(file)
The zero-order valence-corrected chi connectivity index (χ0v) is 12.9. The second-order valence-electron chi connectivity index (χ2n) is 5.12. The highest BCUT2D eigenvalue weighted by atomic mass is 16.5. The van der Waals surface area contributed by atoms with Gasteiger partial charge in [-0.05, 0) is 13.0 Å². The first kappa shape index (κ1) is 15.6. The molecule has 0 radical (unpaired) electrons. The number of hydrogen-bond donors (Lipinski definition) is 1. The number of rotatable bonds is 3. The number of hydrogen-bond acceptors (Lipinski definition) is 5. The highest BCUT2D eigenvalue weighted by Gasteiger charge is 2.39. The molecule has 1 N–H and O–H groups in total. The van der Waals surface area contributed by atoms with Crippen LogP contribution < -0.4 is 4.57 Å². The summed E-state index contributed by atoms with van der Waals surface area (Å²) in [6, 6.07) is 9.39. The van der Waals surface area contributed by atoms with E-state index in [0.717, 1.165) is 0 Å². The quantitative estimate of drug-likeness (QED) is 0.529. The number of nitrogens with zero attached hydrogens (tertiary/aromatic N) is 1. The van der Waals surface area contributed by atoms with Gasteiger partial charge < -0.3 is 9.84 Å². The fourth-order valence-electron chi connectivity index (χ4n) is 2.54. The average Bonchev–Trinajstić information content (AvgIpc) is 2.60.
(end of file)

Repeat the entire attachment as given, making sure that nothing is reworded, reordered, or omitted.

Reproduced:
The zero-order valence-corrected chi connectivity index (χ0v) is 12.9. The second-order valence-electron chi connectivity index (χ2n) is 5.12. The highest BCUT2D eigenvalue weighted by atomic mass is 16.5. The van der Waals surface area contributed by atoms with Gasteiger partial charge in [-0.05, 0) is 13.0 Å². The first kappa shape index (κ1) is 15.6. The molecule has 0 radical (unpaired) electrons. The number of hydrogen-bond donors (Lipinski definition) is 1. The number of rotatable bonds is 3. The number of hydrogen-bond acceptors (Lipinski definition) is 5. The highest BCUT2D eigenvalue weighted by Gasteiger charge is 2.39. The molecule has 1 N–H and O–H groups in total. The van der Waals surface area contributed by atoms with Crippen LogP contribution < -0.4 is 4.57 Å². The summed E-state index contributed by atoms with van der Waals surface area (Å²) in [6, 6.07) is 9.39. The van der Waals surface area contributed by atoms with E-state index in [0.717, 1.165) is 0 Å². The quantitative estimate of drug-likeness (QED) is 0.529. The number of nitrogens with zero attached hydrogens (tertiary/aromatic N) is 1. The van der Waals surface area contributed by atoms with Gasteiger partial charge < -0.3 is 9.84 Å². The fourth-order valence-electron chi connectivity index (χ4n) is 2.54. The average Bonchev–Trinajstić information content (AvgIpc) is 2.60.